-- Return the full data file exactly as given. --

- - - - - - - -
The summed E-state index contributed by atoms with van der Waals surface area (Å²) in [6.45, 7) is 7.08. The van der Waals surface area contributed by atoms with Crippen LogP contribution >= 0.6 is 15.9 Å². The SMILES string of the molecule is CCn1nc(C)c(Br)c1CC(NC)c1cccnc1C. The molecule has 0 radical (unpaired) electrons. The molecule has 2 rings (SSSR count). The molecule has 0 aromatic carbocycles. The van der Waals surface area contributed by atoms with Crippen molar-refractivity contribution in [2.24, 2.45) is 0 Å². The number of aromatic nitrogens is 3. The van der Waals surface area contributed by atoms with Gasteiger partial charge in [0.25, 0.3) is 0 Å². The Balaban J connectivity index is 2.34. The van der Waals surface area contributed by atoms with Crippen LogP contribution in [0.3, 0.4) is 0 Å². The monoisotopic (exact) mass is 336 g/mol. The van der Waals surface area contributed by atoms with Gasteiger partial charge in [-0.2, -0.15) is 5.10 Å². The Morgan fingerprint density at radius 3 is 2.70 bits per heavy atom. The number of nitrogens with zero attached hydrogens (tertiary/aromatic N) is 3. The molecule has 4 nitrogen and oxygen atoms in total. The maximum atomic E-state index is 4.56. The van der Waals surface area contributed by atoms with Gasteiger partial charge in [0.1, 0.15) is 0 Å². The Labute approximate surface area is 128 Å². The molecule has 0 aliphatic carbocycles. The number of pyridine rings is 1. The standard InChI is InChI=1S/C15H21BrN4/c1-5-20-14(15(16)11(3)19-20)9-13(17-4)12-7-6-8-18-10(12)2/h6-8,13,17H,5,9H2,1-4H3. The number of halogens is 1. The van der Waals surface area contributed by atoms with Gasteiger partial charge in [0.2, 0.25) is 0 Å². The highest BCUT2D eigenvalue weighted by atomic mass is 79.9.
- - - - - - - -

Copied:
The summed E-state index contributed by atoms with van der Waals surface area (Å²) in [6.45, 7) is 7.08. The van der Waals surface area contributed by atoms with Crippen LogP contribution >= 0.6 is 15.9 Å². The SMILES string of the molecule is CCn1nc(C)c(Br)c1CC(NC)c1cccnc1C. The molecule has 0 radical (unpaired) electrons. The molecule has 2 rings (SSSR count). The molecule has 0 aromatic carbocycles. The van der Waals surface area contributed by atoms with Crippen molar-refractivity contribution in [2.24, 2.45) is 0 Å². The number of aromatic nitrogens is 3. The van der Waals surface area contributed by atoms with Gasteiger partial charge in [0.25, 0.3) is 0 Å². The Balaban J connectivity index is 2.34. The van der Waals surface area contributed by atoms with Crippen LogP contribution in [0.3, 0.4) is 0 Å². The monoisotopic (exact) mass is 336 g/mol. The van der Waals surface area contributed by atoms with Gasteiger partial charge in [-0.2, -0.15) is 5.10 Å². The Morgan fingerprint density at radius 3 is 2.70 bits per heavy atom. The number of nitrogens with zero attached hydrogens (tertiary/aromatic N) is 3. The molecule has 4 nitrogen and oxygen atoms in total. The maximum atomic E-state index is 4.56. The van der Waals surface area contributed by atoms with Gasteiger partial charge in [0.1, 0.15) is 0 Å². The Labute approximate surface area is 128 Å². The molecule has 0 aliphatic carbocycles. The number of pyridine rings is 1. The standard InChI is InChI=1S/C15H21BrN4/c1-5-20-14(15(16)11(3)19-20)9-13(17-4)12-7-6-8-18-10(12)2/h6-8,13,17H,5,9H2,1-4H3. The number of halogens is 1. The van der Waals surface area contributed by atoms with Gasteiger partial charge in [0.2, 0.25) is 0 Å². The highest BCUT2D eigenvalue weighted by atomic mass is 79.9.